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Why I Teach
In 1992, as a corporal and a squad leader for an infantry unit in the 101st Airborne Division, I was responsible for ensuring my nine guys made their way–in one healthy piece each–across the finish line of a 25 mile road march after a three week extended field problem in the wet February winter of South Kentucky. The official name of the exercise was “War Eagle”–our battalion had more accurately re-named it, “Hell Eagle.”
Cooley, one of my guys, was so short (I’m 5’7″/171cm and he looked tiny next to me) he couldn’t match the stride and pace set by the rest of the squad. He kept straggling back beyond the mandated three meter interval between soldiers on a march–precipitating the need for everyone behind him to run to catch up every time an officer ordered him to hustle forward to close the gap.
As the source of this scurrying running yo-yo effect, Cooley was not making the rest of our wet and burdened 1200-soldier battalion happy. The problem was quickly becoming about them and the nagging officers, and not Cooley, the person who was actually struggling with the march.
As his squad leader and as a fellow short guy, I had two reasons to help Cooley. I paced him and observed his stride: straight-legged and stumpy; slamming his heel into the pavement every step. Diagnosing the problem quickly, I taught him a trick that, while effective, looked ridiculous. I squatted like Groucho Marx and shuffled forward with bent legs in long strides, and coaxed him to do the same. Because I looked like an idiot, he refused at first, but by persisting and quoting and imitating Groucho (“I intend to live forever, or die trying.” and the topical, “Military intelligence is a contradiction in terms.”) I wore down Cooley’s reluctance and he tried the shuffle. This solved the rigid-stride problem by forcing him to bend his knees and distribute the weight of his gear across his entire body, allowing him to catch up in the line.
After a hesitant start, Cooley’s helmet was suddenly gliding smoothly, around belt-level on the rest of the guys in the squad, causing laughter up and down the line. Soon the aggressive threats to his fallbacks turned into cheers as the “Groucho-Glide,” caught him up whenever he fell behind. Gradually, he learned that by alternating between his normal stride and the glide, he ceased falling back. About the same time, the rest of the squad realized this, so they groucho-shuffled with him whenever he did straggle a bit. Monitoring these developments, I returned to my own place in the line, and tried to act like the march wasn’t killing me as well. We crossed the finish line-all of us-at 0330AM that morning.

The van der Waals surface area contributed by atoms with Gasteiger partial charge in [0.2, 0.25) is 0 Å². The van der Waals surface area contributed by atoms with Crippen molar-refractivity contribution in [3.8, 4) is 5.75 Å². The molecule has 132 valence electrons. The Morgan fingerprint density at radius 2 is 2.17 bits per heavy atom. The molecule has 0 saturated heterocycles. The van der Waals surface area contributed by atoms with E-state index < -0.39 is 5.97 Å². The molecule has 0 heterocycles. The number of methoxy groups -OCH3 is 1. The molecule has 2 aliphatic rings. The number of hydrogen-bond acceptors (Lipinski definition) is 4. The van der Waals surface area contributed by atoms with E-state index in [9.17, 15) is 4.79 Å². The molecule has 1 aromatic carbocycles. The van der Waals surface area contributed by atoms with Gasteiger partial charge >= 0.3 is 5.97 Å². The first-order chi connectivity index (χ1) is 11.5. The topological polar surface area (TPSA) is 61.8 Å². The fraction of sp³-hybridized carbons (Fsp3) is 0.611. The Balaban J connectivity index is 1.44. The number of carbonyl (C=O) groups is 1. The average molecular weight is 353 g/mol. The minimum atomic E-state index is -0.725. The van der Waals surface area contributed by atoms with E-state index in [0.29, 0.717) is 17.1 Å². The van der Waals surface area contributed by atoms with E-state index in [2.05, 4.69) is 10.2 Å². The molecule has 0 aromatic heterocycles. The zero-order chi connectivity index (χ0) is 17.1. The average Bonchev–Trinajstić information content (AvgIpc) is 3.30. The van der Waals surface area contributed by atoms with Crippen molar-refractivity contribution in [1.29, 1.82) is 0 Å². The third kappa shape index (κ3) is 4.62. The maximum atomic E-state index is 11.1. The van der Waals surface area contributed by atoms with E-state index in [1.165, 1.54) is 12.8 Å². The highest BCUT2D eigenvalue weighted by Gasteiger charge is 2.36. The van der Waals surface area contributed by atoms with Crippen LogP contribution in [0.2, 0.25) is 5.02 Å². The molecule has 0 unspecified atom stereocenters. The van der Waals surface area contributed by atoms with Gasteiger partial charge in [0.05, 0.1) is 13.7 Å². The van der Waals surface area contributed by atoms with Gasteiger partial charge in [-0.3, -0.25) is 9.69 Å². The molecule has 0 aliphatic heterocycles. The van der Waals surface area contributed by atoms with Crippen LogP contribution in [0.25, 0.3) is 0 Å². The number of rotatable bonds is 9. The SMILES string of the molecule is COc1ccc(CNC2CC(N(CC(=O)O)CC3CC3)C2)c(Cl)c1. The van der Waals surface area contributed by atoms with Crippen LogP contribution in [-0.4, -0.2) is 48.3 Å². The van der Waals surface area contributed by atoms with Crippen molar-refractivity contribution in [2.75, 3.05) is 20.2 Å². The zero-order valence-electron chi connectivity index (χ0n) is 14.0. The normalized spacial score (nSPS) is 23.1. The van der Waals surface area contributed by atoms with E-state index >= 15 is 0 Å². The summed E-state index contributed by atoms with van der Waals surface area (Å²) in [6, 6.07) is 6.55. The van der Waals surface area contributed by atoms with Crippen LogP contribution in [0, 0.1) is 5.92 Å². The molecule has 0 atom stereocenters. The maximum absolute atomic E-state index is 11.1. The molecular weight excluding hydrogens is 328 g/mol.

From that miserable, wet, painful day in 1992, I have taken away several lessons:
- You don’t teach walking from an armchair, you teach by walking together–show, don’t tell
- Diagnose, differentiate, develop solutions and if they don’t work, start over–persevere
- Model compassion and compassionate action; always start from a spirit of generosity
- When a learner lashes out at you, it is almost never about you: help them find the real problem, help them solve it
- Always look for ways to enhance your teaching by involving the team
- There is nothing wrong with looking ridiculous if you learn something and can help others
- Be creative, be fun: the right attitude can go a long way toward solving problems
Back at the barracks, while we were sitting on the blacktop of the company parking lot cleaning our rifles by flashlight and waiting for the sun to rise, Cooley traded good-natured jokes and taunts with the other members of the squad about his new nickname. Groucho, of course. Looking over to me, Cooley gestured, not with his index finger, but another, and yawped (pardon the language, it was the Army), “I blame that ‘mutha…’: he’s the one who taught me to walk.”
Teaching walking has been my passion ever since.